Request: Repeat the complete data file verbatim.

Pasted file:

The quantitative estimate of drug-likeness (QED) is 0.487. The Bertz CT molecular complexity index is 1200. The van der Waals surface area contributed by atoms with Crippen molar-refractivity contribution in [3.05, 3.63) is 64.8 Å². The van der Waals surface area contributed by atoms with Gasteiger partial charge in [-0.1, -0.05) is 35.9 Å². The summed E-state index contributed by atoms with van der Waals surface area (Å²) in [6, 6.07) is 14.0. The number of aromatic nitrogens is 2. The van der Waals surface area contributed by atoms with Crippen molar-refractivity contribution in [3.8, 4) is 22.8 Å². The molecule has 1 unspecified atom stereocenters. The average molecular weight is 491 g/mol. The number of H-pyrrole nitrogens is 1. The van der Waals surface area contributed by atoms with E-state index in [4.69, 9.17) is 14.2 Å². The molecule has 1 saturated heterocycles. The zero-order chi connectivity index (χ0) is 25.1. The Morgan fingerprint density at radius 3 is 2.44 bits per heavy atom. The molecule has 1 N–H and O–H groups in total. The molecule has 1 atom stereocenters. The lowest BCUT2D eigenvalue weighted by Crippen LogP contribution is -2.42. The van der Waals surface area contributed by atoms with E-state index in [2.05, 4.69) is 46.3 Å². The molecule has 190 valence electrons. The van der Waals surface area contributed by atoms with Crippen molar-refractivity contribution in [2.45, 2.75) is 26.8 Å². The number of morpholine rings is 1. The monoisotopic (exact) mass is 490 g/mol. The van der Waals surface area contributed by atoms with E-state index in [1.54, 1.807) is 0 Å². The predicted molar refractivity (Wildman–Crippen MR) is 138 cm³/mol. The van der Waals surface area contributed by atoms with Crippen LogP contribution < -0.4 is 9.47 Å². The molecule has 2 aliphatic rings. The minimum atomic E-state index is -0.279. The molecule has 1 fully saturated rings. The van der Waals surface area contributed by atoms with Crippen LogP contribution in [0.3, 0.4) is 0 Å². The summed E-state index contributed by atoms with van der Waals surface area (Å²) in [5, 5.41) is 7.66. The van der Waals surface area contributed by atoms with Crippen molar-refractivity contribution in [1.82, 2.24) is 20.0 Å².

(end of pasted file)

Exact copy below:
The quantitative estimate of drug-likeness (QED) is 0.487. The Bertz CT molecular complexity index is 1200. The van der Waals surface area contributed by atoms with Crippen molar-refractivity contribution in [3.05, 3.63) is 64.8 Å². The van der Waals surface area contributed by atoms with Gasteiger partial charge in [-0.1, -0.05) is 35.9 Å². The summed E-state index contributed by atoms with van der Waals surface area (Å²) in [6, 6.07) is 14.0. The number of aromatic nitrogens is 2. The van der Waals surface area contributed by atoms with Crippen molar-refractivity contribution in [3.8, 4) is 22.8 Å². The molecule has 1 unspecified atom stereocenters. The average molecular weight is 491 g/mol. The number of H-pyrrole nitrogens is 1. The van der Waals surface area contributed by atoms with E-state index in [4.69, 9.17) is 14.2 Å². The molecule has 1 saturated heterocycles. The zero-order chi connectivity index (χ0) is 25.1. The Morgan fingerprint density at radius 3 is 2.44 bits per heavy atom. The molecule has 1 N–H and O–H groups in total. The molecule has 1 atom stereocenters. The lowest BCUT2D eigenvalue weighted by Crippen LogP contribution is -2.42. The van der Waals surface area contributed by atoms with E-state index in [2.05, 4.69) is 46.3 Å². The molecule has 190 valence electrons. The van der Waals surface area contributed by atoms with Crippen molar-refractivity contribution in [2.45, 2.75) is 26.8 Å². The number of morpholine rings is 1. The monoisotopic (exact) mass is 490 g/mol. The van der Waals surface area contributed by atoms with E-state index in [1.54, 1.807) is 0 Å². The predicted molar refractivity (Wildman–Crippen MR) is 138 cm³/mol. The van der Waals surface area contributed by atoms with Crippen LogP contribution < -0.4 is 9.47 Å². The molecule has 2 aliphatic rings. The minimum atomic E-state index is -0.279. The molecule has 1 fully saturated rings. The van der Waals surface area contributed by atoms with Crippen LogP contribution in [0.3, 0.4) is 0 Å². The summed E-state index contributed by atoms with van der Waals surface area (Å²) in [5, 5.41) is 7.66. The van der Waals surface area contributed by atoms with Crippen molar-refractivity contribution in [1.82, 2.24) is 20.0 Å².